And also in some of the very large organizations, we have noticed that not all developers have console access to Xrays. So that way they really would need to log into extra console to figure out what happened because we are including all the detection information in the ticket itself. Okay. So let’s talk about how to do this. It’s very simple. Four steps. I’ll show this as part of the demo as well. The first step obviously is to create a connection profile. What do I mean by connection profile? Here you are basically picking the authentication type you want us to use when we do the AP authentication. Jira supports OAuth1, OAuth2 and basic authentication. We will support all three of those methods. Typically, OAuth2 is used with the Jira Cloud. OAuth1 is used in some versions of Jira Server deployments.
Basic authentication is available for both Jira Cloud as well as Jira Server platform. It’s up to you to decide which type of authentication you want to use. And obviously you need the Jira Server information to login. Very simple, so you create a connection profile with the Jira URL and the API token. The second step, once you have configured the connection is to input the parameters that you would like Xray to use when creating Jira tickets. For example, you want to create tickets in certain Jira project, you want to create certain issue type. For example, you might want to say, “This is a bug,” or you can also say, “This is a security issue,” and you can create a bug type of security for example. There’s also really powerful option of creating labels automatically, labeling these tickets and that actually makes it really powerful.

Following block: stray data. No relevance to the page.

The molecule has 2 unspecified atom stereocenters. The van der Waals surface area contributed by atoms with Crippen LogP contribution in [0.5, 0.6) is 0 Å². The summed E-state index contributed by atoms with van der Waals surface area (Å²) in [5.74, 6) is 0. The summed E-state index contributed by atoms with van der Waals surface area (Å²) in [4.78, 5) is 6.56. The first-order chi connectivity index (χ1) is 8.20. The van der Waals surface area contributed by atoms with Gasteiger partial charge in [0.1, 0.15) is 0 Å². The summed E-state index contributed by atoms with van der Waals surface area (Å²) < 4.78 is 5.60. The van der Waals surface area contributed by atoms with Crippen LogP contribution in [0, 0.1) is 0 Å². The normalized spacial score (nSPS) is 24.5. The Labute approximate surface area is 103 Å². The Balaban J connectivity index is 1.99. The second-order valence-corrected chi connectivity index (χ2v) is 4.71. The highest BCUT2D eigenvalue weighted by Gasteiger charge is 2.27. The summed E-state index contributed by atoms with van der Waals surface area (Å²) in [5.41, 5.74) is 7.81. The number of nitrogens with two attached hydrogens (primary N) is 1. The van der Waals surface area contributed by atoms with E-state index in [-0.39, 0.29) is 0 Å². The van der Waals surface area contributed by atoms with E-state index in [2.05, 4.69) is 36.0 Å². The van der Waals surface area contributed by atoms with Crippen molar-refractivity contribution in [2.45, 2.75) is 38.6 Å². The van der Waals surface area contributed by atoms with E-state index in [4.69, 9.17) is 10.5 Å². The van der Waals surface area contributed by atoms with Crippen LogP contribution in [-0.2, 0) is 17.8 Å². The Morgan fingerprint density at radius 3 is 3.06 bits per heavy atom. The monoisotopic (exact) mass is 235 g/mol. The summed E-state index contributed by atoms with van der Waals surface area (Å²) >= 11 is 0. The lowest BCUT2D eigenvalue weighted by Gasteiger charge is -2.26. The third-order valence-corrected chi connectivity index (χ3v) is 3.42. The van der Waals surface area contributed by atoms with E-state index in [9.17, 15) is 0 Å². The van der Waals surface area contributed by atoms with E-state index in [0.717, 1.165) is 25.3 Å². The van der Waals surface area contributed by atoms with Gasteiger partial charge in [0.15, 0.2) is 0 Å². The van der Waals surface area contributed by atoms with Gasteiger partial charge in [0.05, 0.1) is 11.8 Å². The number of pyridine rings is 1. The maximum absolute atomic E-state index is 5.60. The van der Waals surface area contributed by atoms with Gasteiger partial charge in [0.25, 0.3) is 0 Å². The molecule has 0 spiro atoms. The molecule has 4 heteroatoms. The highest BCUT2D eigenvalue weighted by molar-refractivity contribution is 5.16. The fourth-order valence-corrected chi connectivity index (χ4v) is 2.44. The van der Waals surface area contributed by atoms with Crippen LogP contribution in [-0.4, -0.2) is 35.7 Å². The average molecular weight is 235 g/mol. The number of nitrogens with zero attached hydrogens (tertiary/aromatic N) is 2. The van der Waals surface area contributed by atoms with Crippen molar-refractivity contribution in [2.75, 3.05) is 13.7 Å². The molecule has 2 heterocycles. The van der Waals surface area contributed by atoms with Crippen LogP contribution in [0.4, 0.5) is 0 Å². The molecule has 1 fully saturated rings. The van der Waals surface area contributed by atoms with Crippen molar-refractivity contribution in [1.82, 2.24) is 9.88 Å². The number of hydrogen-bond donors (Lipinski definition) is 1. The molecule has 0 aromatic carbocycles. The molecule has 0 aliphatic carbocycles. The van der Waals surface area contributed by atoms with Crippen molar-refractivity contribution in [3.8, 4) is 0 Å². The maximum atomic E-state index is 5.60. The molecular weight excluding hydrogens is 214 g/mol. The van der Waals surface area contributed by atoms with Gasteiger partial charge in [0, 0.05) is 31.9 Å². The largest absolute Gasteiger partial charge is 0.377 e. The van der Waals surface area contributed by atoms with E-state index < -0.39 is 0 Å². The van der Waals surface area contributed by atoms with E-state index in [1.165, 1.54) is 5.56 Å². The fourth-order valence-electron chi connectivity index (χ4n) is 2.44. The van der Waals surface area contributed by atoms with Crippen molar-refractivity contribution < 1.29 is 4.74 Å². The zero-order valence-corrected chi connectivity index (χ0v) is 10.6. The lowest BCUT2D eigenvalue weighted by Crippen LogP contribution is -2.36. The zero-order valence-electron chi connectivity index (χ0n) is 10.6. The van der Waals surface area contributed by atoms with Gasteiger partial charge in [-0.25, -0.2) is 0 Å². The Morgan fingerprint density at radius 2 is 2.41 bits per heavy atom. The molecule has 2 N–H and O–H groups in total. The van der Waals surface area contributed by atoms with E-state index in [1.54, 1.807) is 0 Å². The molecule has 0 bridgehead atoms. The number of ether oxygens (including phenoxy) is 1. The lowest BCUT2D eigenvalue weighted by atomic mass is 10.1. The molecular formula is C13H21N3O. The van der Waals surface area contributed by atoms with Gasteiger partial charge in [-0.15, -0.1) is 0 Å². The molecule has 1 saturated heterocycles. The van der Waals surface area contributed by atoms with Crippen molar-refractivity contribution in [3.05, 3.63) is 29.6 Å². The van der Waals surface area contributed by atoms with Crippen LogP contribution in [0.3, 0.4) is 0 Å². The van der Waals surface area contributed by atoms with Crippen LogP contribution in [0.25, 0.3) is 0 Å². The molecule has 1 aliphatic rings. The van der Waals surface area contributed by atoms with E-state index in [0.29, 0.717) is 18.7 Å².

For example, let’s say I want to create the CVE number as a label. So what happens is all the tickets that are created with a similar label, you’ll be able to filter and sort them and on, so on, and so forth. It makes it very easy for you to filter these tickets based on the labels and these labels sort of dynamically generated. So I’ll show you that as well. And in some cases, let’s say you have some custom Jira fields that you want to be filled based on the ticket information that we have. You can also do that so you can create custom fields and say, “Hey, fill this field with this particular information,” and we will automatically be able to fill that as well. Once you have the connection profile, once you have the configuration profile, the next thing is obviously to create an action in the rule.
So you are creating policies to detect violations. In the actions you basically are going to say, “Create a Jira ticket option.” And there’s an option to just tick checkbox. You just say, “Create Jira ticket.” And once you are done with that, you go to the watch profile and there you’re going to just select the configuration profile you did in step number two. So very straightforward. What actually this helps you is that you can have as many number of connection profiles as many number of configuration profiles you want because you might have multiple Jira projects you want to create tickets in. You have a different type of custom flows in different projects, for example, and so on, so forth. It makes it really easy for you to use any combination of, you can have one connection profile, you can have multiple configuration profiles.